Is fsck obsolet for journaling FS? - Was: How do I Automount [snip]

Tom H tomh0665 at gmail.com
Mon Nov 30 17:10:01 UTC 2015


On Mon, Nov 30, 2015 at 5:03 PM, Robert Heller <heller at deepsoft.com> wrote:
> At Mon, 30 Nov 2015 16:33:20 +0200 <ubuntu-users at lists.ubuntu.com> wrote:
>> On Sun, Nov 29, 2015 at 10:03 PM, Robert Heller <heller at deepsoft.com> wrote:
>>>
>>> Actually, journaling file systems *do* require periodically fsck. They just
>>> don't need to run fsck everytime there is a 'crash' reboot (i.e. someone yanks
>>> the power cord or presses the reset button or something like that). Actually
>>> fsck is the program that handles journal processing when mounting an 'unclean'
>>> journaled file system, so yes fsck really is still used.
>>
>>> From a clean install of a 16.04 VM where "/dev/sda1" is "/":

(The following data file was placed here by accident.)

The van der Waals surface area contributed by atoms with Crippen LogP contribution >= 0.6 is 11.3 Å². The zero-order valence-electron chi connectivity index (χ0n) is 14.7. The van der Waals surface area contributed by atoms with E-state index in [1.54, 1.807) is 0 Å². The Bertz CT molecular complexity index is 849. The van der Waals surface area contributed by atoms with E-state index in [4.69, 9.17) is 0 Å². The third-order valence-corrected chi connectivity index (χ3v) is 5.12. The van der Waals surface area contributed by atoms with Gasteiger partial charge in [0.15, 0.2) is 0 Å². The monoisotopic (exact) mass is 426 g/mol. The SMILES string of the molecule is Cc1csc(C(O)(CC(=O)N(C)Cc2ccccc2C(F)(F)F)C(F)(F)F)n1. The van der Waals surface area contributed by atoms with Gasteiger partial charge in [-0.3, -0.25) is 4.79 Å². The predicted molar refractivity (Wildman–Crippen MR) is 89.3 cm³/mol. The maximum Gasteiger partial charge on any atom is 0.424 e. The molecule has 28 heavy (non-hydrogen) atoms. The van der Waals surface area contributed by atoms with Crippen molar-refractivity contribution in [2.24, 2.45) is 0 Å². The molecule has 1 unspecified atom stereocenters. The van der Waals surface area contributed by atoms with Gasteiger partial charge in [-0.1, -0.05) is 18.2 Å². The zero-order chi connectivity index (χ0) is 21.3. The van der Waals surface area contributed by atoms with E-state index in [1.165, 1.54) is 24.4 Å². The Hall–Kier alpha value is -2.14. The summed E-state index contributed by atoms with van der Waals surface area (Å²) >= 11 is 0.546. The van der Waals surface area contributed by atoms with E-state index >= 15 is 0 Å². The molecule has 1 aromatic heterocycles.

>>
>> # tune2fs -l /dev/sda1 | grep -E 'Maximum|Check'
>> Maximum mount count: -1
>> Check interval: 0 (<none>)
>> #
>>
>> So the Ubuntu d-i installation sets an ext4 filesystem not to be
>> fsck'd after x number of mounts or y days/weeks/months by default.
>
> Interesting set of defaults. Note that this is also a VM and if Ubuntu's
> installer is clever enough to detect that it is a VM (not necessarily
> impossible), it might be a VM-specific check, esp. if the VM's file system is
> implemented as a *file* on an otherwise checked file system.

Perhaps the installer detects a VM...



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